go to prevoius solutiongo to next solutiongo to solutions indexgo to pond storego to aquarium storego to home page
13. Saltwater Aquarium Maintenance
 
Monthly Maintenance
Long-term success of your tank depends on regular maintenance. Regular maintenance, at least on a monthly basis, removes accumulated organic material, nitrate, sludge and fish waste, all of which can cause water chemistry problems, excess algae growth, fish stress, disease and fish death. Water changes and gravel cleaning are the first lines of defense against these problems.

Partial Water Changes
Water changes of 10-25% of the tank volume are mandatory to maintain proper water chemistry. More frequent 10% water changes every two weeks are often even more effective, especially if the tank has had problems.
 
Step by Step
1) Unplug heaters, pumps, air pumps and any filters.
2) Remove ornaments that need cleaning leaving some as hiding places for the fish.
3) See
Saltwater Solution 14 for cleaning corals and other decorations.

4) Clean the Gravel
Use a gravel cleaner to siphon 25% of the tank water. The gravel cleaner should be pushed down into the gravel, agitating and removing any debris. Clean the gravel in this manner throughout the aquarium and siphon any obvious debris on the gravel surface. Crimp the gravel cleaner hose to slow down the water flow and release the gravel that accumulates in the tube. Keep gravel out of the hose. This may not be possible in tanks with sand substrate. Stir the sand instead as dirty water is siphoned away.
 

Some gravel cleaners, such as the Penn Plax Gravel Vac, have a built-in regulator to adjust the flow. Water can be drained directly into a sink with a Python or Lee gravel cleaner. Hagen gravel cleaners work well in deeper aquariums. Remember, only use buckets saved specifically for your aquarium. White buckets are great for small and medium aquariums. For large tanks, Rubbermaid Roughneck trash cans are great for moving new water to the tank or for storing reverse osmosis water.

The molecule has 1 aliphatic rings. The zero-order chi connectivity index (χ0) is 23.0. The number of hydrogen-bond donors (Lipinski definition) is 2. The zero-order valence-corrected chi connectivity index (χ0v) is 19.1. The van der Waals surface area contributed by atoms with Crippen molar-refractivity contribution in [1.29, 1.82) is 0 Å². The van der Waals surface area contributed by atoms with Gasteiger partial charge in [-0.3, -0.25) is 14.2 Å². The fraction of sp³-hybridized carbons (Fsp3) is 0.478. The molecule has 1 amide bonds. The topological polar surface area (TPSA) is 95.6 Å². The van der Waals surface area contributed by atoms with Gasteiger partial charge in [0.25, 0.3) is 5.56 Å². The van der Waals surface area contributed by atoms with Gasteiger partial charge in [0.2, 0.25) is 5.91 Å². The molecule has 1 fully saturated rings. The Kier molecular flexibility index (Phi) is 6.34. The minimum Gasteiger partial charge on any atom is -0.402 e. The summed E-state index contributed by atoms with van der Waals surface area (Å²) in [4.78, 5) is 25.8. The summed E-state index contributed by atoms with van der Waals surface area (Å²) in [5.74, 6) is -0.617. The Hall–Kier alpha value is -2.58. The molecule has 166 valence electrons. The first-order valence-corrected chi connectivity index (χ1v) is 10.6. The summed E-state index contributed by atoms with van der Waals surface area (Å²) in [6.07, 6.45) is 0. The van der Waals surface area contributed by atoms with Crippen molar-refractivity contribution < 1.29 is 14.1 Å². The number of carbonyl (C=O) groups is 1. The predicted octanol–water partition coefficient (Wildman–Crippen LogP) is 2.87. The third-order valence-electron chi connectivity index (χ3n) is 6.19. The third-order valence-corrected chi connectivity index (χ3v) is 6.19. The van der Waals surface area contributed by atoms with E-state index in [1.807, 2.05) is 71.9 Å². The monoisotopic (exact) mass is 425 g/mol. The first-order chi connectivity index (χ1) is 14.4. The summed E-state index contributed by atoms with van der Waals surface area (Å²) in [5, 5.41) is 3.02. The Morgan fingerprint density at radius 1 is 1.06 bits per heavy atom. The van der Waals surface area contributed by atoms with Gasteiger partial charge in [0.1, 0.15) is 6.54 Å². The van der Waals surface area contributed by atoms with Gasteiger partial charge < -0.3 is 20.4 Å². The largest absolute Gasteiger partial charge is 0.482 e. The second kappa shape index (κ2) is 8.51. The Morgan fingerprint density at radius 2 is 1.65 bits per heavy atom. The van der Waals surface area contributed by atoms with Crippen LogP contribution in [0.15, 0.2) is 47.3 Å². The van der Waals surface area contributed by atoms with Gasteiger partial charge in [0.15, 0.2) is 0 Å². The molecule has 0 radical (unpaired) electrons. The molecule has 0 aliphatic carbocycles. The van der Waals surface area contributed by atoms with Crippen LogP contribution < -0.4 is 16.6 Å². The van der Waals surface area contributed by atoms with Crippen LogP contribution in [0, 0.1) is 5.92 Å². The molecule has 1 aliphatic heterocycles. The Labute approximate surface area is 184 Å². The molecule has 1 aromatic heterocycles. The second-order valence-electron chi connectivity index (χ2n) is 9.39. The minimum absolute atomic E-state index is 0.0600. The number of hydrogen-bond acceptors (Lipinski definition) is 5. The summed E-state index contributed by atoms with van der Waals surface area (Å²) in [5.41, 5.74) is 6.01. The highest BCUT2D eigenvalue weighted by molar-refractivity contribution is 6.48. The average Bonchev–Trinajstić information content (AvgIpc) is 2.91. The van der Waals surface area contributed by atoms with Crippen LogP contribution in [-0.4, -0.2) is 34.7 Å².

Tip! Rubbermaid buckets are available in sizes from 10-44 gallons and a rolling dolly is available for moving buckets to the tank. Dirty water can be pumped quickly to the drain and new water can be pumped from the bucket to the tank with a 500gph or larger submersible pump. The
Sicce Utility Pump is a perfect pump for water changes.

5) Replacement water for your saltwater tank must be dechlorinated and mixed prior to refilling the tank. Use Brightwell Neo Marine. For other high quality salts available online, see SeaChem Reef Salt or Marine Salt.
6) Add a high quality water dechlorinator/conditioner to the aquarium as soon as the tank is filled.
AquaLife Complete is an excellent chlorine neutralizer.
7)
Marine Max by Tropical Science should be added to prevent disease.
8) Add
Activate Saltwater or Marine Aquarium Starter to help fight algae and keep gravel clean.
9) Restart filters, powerheads, heaters, and air pumps.